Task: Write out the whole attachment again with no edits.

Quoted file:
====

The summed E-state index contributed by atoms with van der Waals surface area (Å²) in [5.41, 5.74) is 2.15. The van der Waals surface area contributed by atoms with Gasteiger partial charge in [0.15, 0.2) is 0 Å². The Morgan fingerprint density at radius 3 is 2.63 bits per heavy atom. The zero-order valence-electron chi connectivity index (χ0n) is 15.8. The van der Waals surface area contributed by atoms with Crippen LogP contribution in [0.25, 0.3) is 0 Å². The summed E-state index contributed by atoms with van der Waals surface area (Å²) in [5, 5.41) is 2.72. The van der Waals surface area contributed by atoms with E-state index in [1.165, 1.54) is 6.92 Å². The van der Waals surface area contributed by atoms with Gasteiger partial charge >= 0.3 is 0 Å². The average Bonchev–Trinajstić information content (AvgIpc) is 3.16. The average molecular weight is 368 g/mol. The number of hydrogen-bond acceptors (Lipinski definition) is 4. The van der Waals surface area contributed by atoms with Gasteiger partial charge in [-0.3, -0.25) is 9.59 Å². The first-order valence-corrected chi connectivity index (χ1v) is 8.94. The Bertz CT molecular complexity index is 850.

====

The summed E-state index contributed by atoms with van der Waals surface area (Å²) in [5.41, 5.74) is 2.15. The van der Waals surface area contributed by atoms with Gasteiger partial charge in [0.15, 0.2) is 0 Å². The Morgan fingerprint density at radius 3 is 2.63 bits per heavy atom. The zero-order valence-electron chi connectivity index (χ0n) is 15.8. The van der Waals surface area contributed by atoms with Crippen LogP contribution in [0.25, 0.3) is 0 Å². The summed E-state index contributed by atoms with van der Waals surface area (Å²) in [5, 5.41) is 2.72. The van der Waals surface area contributed by atoms with E-state index in [1.165, 1.54) is 6.92 Å². The van der Waals surface area contributed by atoms with Gasteiger partial charge >= 0.3 is 0 Å². The average Bonchev–Trinajstić information content (AvgIpc) is 3.16. The average molecular weight is 368 g/mol. The number of hydrogen-bond acceptors (Lipinski definition) is 4. The van der Waals surface area contributed by atoms with Gasteiger partial charge in [-0.3, -0.25) is 9.59 Å². The first-order valence-corrected chi connectivity index (χ1v) is 8.94. The Bertz CT molecular complexity index is 850.